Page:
The relationship between cognitive insight and cognitive performance among individuals with at-risk mental state for developing psychosis

Noriyuki Ohmuro, Masahiro Katsura, Chika Obara, Tatsuo Kikuchi, Yumiko Hamaie, Atsushi Sakuma, Kunio Iizuka, Fumiaki Ito, Hiroo Matsuoka, Kazunori Matsumoto

Research output: Contribution to journalArticlepeer-review

8 Citations (Scopus)

Abstract

Impairments in cognitive insight—the capacity to appraise and modify one's own distorted beliefs—are believed to be associated with the formation of psychosis. Nevertheless, the association between cognitive insight and cognitive function among people with at-risk mental state (ARMS) for developing psychotic illness has not been made clear. In this study, we used the Beck Cognitive Insight Scale (BCIS) to assess cognitive insight and the Brief Assessment of Cognition in Schizophrenia (BACS) and the Wisconsin Card Sorting Test (WCST) to assess cognitive functions. Fifty subjects with ARMS and 29 healthy volunteers were recruited as participants. The scores for the two groups on the BCIS, BACS, and WCST were compared and Spearman's rank correlations between the domains of the BCIS and cognitive performance were examined in each group. No significant differences were found in BCIS scores between these groups, whereas all of the cognitive function scores were poorer in the participants with ARMS. In the ARMS group, higher self-certainty on the BCIS was significantly correlated with lower performance in the mean number of categories achieved (ρ = − 0.31, P = 0.03) and perseverative errors of the Nelson type (ρ = 0.29, P = 0.04) on the WCST. This indicates that excessively high self-certainty might be linked with weaknesses in cognitive flexibility or set-shifting ability in people with ARMS.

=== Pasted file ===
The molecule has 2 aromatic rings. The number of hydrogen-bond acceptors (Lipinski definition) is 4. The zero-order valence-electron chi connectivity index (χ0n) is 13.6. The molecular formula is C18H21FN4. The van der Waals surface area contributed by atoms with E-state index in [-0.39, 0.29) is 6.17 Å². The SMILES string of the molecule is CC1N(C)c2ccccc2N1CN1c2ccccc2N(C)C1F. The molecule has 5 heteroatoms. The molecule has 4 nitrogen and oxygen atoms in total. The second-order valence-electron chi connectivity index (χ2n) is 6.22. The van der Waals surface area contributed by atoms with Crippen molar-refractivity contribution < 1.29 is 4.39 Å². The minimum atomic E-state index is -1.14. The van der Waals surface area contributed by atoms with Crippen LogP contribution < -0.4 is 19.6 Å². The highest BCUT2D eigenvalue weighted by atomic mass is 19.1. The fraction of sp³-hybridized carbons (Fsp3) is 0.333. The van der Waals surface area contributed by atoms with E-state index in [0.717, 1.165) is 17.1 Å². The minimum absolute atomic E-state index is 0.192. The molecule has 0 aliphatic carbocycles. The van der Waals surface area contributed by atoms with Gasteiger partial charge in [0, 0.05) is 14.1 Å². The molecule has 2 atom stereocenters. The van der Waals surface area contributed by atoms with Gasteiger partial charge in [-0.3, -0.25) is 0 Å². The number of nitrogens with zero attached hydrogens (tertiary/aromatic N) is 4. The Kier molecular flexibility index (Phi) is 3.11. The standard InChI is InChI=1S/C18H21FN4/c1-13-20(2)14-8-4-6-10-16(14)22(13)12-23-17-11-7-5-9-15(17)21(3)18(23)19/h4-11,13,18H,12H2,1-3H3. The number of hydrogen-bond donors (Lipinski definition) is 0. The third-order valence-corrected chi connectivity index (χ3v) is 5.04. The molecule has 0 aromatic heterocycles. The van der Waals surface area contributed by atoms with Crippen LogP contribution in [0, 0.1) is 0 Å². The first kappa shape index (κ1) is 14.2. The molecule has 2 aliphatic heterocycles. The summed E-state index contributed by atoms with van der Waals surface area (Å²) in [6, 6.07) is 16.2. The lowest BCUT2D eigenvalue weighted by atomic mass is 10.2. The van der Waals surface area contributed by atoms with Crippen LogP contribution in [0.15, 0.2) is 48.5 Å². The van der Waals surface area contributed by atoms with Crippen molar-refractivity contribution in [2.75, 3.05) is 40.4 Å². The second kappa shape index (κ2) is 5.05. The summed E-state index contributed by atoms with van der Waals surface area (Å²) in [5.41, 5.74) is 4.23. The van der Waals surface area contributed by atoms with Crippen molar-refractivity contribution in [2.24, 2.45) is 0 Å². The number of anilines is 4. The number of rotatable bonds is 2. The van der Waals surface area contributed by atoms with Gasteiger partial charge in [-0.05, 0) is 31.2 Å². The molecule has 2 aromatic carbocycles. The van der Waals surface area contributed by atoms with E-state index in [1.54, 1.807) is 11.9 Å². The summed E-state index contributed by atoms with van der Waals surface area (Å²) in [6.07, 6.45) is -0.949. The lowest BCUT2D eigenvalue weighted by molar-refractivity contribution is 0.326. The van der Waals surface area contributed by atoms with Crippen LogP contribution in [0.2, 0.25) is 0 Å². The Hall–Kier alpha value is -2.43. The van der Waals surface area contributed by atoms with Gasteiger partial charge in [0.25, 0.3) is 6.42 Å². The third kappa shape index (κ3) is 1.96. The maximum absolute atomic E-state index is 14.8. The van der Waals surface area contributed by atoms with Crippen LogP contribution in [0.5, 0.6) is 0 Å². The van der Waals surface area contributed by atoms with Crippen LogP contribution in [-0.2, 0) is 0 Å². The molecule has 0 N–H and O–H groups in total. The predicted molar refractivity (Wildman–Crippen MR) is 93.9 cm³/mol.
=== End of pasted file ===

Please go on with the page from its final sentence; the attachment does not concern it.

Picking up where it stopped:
Original languageEnglish
Pages (from-to)281-286
Number of pages6
JournalSchizophrenia Research
Volume192
DOIs
Publication statusPublished - 2018 Feb

Keywords

  • At-risk mental state
  • Brief assessment of cognition in schizophrenia
  • Cognitive function
  • Cognitive insight
  • Ultra-high risk
  • Wisconsin card sorting test

ASJC Scopus subject areas

  • Psychiatry and Mental health
  • Biological Psychiatry

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